Background: The relationship between obesity and screening mammography adherence has been examined previously, yet few studies have investigated obesity as a potential mediator of timely follow-up of abnormal (Breast Imaging Reporting and Data System [BIRADS-0]) mammography results in minority and medically underserved patients.
Methods: We conducted a retrospective cohort study of 35 women who did not return for follow-up >6 months from index abnormal mammography and 41 who returned for follow-up < or =6 months in Nashville, Tennessee. Patients with a BIRADS-0 mammography event in 2003-2004 were identified by chart review. Breast cancer risk factors were collected by telephone interview. Multivariate logistic regression was performed on selected factors with return for diagnostic follow-up.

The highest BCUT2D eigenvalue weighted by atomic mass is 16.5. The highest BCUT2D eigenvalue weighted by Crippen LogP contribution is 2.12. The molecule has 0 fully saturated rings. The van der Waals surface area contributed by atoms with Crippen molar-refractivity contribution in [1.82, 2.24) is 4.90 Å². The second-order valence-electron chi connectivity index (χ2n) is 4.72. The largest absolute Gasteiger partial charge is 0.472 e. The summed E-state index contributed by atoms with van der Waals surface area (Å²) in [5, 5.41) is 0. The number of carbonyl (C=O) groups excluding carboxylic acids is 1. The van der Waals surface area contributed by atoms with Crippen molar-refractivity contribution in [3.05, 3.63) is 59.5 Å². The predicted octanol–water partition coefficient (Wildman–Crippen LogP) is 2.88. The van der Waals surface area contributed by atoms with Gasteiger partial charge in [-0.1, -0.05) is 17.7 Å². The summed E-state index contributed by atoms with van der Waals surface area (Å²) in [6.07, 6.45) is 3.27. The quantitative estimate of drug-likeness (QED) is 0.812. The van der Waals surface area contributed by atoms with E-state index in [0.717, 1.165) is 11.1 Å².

Results: Obesity and gynecological history were significant predictors of abnormal mammography resolution. A significantly higher frequency of obese women delayed return for mammography resolution compared with nonobese women (64.7% vs. 35.3%). A greater number of hysterectomized women returned for diagnostic follow-up compared with their counterparts without a hysterectomy (77.8% vs. 22.2%). Obese patients were more likely to delay follow-up >6 months (adjusted OR 4.09, p = 0.02). Conversely, hysterectomized women were significantly more likely to return for timely mammography follow-up < or =6 months (adjusted OR 7.95, p = 0.007).
Conclusions: Study results suggest that weight status and gynecological history influence patients' decisions to participate in mammography follow-up studies. Strategies are necessary to reduce weight-related barriers to mammography follow-up in the healthcare system including provider training related to mammography screening of obese women.